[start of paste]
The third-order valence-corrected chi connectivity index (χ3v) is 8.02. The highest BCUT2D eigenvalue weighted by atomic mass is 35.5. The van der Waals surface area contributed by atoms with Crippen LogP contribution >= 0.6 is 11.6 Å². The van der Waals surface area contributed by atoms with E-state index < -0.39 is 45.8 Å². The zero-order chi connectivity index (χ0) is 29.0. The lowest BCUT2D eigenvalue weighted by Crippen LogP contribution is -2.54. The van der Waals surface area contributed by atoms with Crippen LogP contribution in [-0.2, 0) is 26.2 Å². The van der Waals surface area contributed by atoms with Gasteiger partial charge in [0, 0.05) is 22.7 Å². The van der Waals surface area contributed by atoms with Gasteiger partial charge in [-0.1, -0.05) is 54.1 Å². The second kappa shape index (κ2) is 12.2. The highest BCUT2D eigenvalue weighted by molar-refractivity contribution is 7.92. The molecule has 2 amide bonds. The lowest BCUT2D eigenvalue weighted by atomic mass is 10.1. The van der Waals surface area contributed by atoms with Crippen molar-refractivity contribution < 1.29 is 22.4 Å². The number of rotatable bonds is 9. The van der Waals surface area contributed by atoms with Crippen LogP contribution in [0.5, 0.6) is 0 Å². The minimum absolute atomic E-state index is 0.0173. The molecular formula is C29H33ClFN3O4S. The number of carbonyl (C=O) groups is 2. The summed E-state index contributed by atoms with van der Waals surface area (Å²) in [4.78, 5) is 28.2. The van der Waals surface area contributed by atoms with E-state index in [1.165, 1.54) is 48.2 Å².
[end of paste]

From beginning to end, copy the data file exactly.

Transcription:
The third-order valence-corrected chi connectivity index (χ3v) is 8.02. The highest BCUT2D eigenvalue weighted by atomic mass is 35.5. The van der Waals surface area contributed by atoms with Crippen LogP contribution >= 0.6 is 11.6 Å². The van der Waals surface area contributed by atoms with E-state index < -0.39 is 45.8 Å². The zero-order chi connectivity index (χ0) is 29.0. The lowest BCUT2D eigenvalue weighted by Crippen LogP contribution is -2.54. The van der Waals surface area contributed by atoms with Crippen LogP contribution in [-0.2, 0) is 26.2 Å². The van der Waals surface area contributed by atoms with Gasteiger partial charge in [0, 0.05) is 22.7 Å². The van der Waals surface area contributed by atoms with Gasteiger partial charge in [-0.1, -0.05) is 54.1 Å². The second kappa shape index (κ2) is 12.2. The highest BCUT2D eigenvalue weighted by molar-refractivity contribution is 7.92. The molecule has 2 amide bonds. The lowest BCUT2D eigenvalue weighted by atomic mass is 10.1. The van der Waals surface area contributed by atoms with Crippen molar-refractivity contribution < 1.29 is 22.4 Å². The number of rotatable bonds is 9. The van der Waals surface area contributed by atoms with Crippen LogP contribution in [0.5, 0.6) is 0 Å². The minimum absolute atomic E-state index is 0.0173. The molecular formula is C29H33ClFN3O4S. The number of carbonyl (C=O) groups is 2. The summed E-state index contributed by atoms with van der Waals surface area (Å²) in [4.78, 5) is 28.2. The van der Waals surface area contributed by atoms with E-state index in [1.165, 1.54) is 48.2 Å².